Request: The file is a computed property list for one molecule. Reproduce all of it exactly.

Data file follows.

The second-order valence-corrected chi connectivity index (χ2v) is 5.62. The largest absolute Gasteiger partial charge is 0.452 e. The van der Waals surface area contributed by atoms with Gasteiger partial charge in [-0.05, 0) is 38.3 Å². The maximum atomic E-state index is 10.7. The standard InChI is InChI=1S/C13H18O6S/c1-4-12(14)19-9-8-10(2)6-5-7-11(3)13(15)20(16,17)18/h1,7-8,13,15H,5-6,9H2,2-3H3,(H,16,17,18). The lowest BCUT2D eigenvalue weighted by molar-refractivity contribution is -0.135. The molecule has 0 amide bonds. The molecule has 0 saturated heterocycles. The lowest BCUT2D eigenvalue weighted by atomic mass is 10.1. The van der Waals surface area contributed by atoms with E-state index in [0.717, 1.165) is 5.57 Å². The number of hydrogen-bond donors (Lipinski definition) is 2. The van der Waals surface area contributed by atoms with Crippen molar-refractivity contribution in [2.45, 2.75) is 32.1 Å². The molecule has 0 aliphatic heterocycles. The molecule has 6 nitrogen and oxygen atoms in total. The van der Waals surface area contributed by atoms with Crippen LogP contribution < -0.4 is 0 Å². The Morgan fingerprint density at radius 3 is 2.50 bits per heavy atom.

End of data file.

The second-order valence-corrected chi connectivity index (χ2v) is 5.62. The largest absolute Gasteiger partial charge is 0.452 e. The van der Waals surface area contributed by atoms with Gasteiger partial charge in [-0.05, 0) is 38.3 Å². The maximum atomic E-state index is 10.7. The standard InChI is InChI=1S/C13H18O6S/c1-4-12(14)19-9-8-10(2)6-5-7-11(3)13(15)20(16,17)18/h1,7-8,13,15H,5-6,9H2,2-3H3,(H,16,17,18). The lowest BCUT2D eigenvalue weighted by molar-refractivity contribution is -0.135. The molecule has 0 amide bonds. The molecule has 0 saturated heterocycles. The lowest BCUT2D eigenvalue weighted by atomic mass is 10.1. The van der Waals surface area contributed by atoms with E-state index in [0.717, 1.165) is 5.57 Å². The number of hydrogen-bond donors (Lipinski definition) is 2. The van der Waals surface area contributed by atoms with Crippen molar-refractivity contribution in [2.45, 2.75) is 32.1 Å². The molecule has 0 aliphatic heterocycles. The molecule has 6 nitrogen and oxygen atoms in total. The van der Waals surface area contributed by atoms with Crippen LogP contribution < -0.4 is 0 Å². The Morgan fingerprint density at radius 3 is 2.50 bits per heavy atom.